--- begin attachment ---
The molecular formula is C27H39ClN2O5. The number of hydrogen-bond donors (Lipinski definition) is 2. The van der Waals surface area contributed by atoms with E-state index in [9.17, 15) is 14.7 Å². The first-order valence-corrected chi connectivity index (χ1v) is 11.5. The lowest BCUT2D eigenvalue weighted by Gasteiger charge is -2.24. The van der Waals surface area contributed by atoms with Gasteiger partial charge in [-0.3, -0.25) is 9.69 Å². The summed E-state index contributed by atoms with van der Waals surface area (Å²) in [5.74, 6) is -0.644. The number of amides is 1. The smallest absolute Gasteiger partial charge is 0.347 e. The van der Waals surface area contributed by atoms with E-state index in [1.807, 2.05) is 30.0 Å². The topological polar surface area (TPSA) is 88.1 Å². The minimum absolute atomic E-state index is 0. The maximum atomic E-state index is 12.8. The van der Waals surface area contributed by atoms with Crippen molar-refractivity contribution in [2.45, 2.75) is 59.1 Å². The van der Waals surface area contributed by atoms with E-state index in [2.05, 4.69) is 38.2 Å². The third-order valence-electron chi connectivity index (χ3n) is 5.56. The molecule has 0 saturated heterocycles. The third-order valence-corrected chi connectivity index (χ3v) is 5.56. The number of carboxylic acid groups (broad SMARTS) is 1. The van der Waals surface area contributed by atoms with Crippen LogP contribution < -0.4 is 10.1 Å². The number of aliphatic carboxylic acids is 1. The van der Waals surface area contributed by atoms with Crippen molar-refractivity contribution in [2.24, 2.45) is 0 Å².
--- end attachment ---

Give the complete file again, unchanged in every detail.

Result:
The molecular formula is C27H39ClN2O5. The number of hydrogen-bond donors (Lipinski definition) is 2. The van der Waals surface area contributed by atoms with E-state index in [9.17, 15) is 14.7 Å². The first-order valence-corrected chi connectivity index (χ1v) is 11.5. The lowest BCUT2D eigenvalue weighted by Gasteiger charge is -2.24. The van der Waals surface area contributed by atoms with Gasteiger partial charge in [-0.3, -0.25) is 9.69 Å². The summed E-state index contributed by atoms with van der Waals surface area (Å²) in [5.74, 6) is -0.644. The number of amides is 1. The smallest absolute Gasteiger partial charge is 0.347 e. The van der Waals surface area contributed by atoms with E-state index in [1.807, 2.05) is 30.0 Å². The topological polar surface area (TPSA) is 88.1 Å². The minimum absolute atomic E-state index is 0. The maximum atomic E-state index is 12.8. The van der Waals surface area contributed by atoms with Crippen molar-refractivity contribution in [2.45, 2.75) is 59.1 Å². The van der Waals surface area contributed by atoms with E-state index in [2.05, 4.69) is 38.2 Å². The third-order valence-electron chi connectivity index (χ3n) is 5.56. The molecule has 0 saturated heterocycles. The third-order valence-corrected chi connectivity index (χ3v) is 5.56. The number of carboxylic acid groups (broad SMARTS) is 1. The van der Waals surface area contributed by atoms with Crippen LogP contribution < -0.4 is 10.1 Å². The number of aliphatic carboxylic acids is 1. The van der Waals surface area contributed by atoms with Crippen molar-refractivity contribution in [2.24, 2.45) is 0 Å².